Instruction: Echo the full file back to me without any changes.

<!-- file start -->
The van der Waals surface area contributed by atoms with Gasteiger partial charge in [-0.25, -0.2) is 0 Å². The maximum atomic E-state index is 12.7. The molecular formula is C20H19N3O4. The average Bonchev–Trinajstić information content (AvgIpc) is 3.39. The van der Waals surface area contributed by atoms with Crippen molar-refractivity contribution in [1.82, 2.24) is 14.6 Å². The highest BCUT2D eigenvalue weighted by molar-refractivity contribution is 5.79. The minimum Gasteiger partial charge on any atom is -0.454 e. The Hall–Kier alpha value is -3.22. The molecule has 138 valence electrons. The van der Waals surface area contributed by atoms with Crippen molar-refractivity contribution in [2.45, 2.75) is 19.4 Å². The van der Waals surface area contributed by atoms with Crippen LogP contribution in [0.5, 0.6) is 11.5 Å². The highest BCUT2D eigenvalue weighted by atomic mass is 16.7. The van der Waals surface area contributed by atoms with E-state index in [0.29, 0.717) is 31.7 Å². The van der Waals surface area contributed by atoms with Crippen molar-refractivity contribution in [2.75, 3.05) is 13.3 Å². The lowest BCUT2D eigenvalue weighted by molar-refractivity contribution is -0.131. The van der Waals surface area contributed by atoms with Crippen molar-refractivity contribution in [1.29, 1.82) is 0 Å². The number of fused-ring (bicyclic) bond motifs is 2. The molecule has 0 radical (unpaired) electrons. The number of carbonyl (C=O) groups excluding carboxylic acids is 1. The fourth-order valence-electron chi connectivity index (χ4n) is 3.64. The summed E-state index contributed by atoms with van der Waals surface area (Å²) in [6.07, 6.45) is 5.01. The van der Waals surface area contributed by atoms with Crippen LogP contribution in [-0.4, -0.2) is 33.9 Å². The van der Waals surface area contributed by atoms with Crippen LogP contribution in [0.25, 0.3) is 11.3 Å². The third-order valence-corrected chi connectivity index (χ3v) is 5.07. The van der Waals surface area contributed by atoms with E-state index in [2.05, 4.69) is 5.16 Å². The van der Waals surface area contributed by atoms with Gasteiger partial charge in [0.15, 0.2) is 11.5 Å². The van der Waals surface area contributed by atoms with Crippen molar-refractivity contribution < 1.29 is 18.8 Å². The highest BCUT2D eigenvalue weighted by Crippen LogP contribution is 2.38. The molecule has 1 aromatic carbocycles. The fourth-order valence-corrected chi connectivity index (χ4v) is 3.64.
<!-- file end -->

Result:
The van der Waals surface area contributed by atoms with Gasteiger partial charge in [-0.25, -0.2) is 0 Å². The maximum atomic E-state index is 12.7. The molecular formula is C20H19N3O4. The average Bonchev–Trinajstić information content (AvgIpc) is 3.39. The van der Waals surface area contributed by atoms with Crippen molar-refractivity contribution in [1.82, 2.24) is 14.6 Å². The highest BCUT2D eigenvalue weighted by molar-refractivity contribution is 5.79. The minimum Gasteiger partial charge on any atom is -0.454 e. The Hall–Kier alpha value is -3.22. The molecule has 138 valence electrons. The van der Waals surface area contributed by atoms with Crippen molar-refractivity contribution in [2.45, 2.75) is 19.4 Å². The van der Waals surface area contributed by atoms with Crippen LogP contribution in [0.5, 0.6) is 11.5 Å². The highest BCUT2D eigenvalue weighted by atomic mass is 16.7. The van der Waals surface area contributed by atoms with E-state index in [0.29, 0.717) is 31.7 Å². The van der Waals surface area contributed by atoms with Crippen molar-refractivity contribution in [2.75, 3.05) is 13.3 Å². The lowest BCUT2D eigenvalue weighted by molar-refractivity contribution is -0.131. The van der Waals surface area contributed by atoms with Crippen molar-refractivity contribution in [1.29, 1.82) is 0 Å². The number of fused-ring (bicyclic) bond motifs is 2. The molecule has 0 radical (unpaired) electrons. The number of carbonyl (C=O) groups excluding carboxylic acids is 1. The fourth-order valence-electron chi connectivity index (χ4n) is 3.64. The summed E-state index contributed by atoms with van der Waals surface area (Å²) in [6.07, 6.45) is 5.01. The van der Waals surface area contributed by atoms with Crippen LogP contribution in [-0.4, -0.2) is 33.9 Å². The van der Waals surface area contributed by atoms with Crippen LogP contribution in [0.25, 0.3) is 11.3 Å². The third-order valence-corrected chi connectivity index (χ3v) is 5.07. The van der Waals surface area contributed by atoms with E-state index in [2.05, 4.69) is 5.16 Å². The van der Waals surface area contributed by atoms with Gasteiger partial charge in [0.15, 0.2) is 11.5 Å². The van der Waals surface area contributed by atoms with Crippen molar-refractivity contribution < 1.29 is 18.8 Å². The highest BCUT2D eigenvalue weighted by Crippen LogP contribution is 2.38. The molecule has 1 aromatic carbocycles. The fourth-order valence-corrected chi connectivity index (χ4v) is 3.64.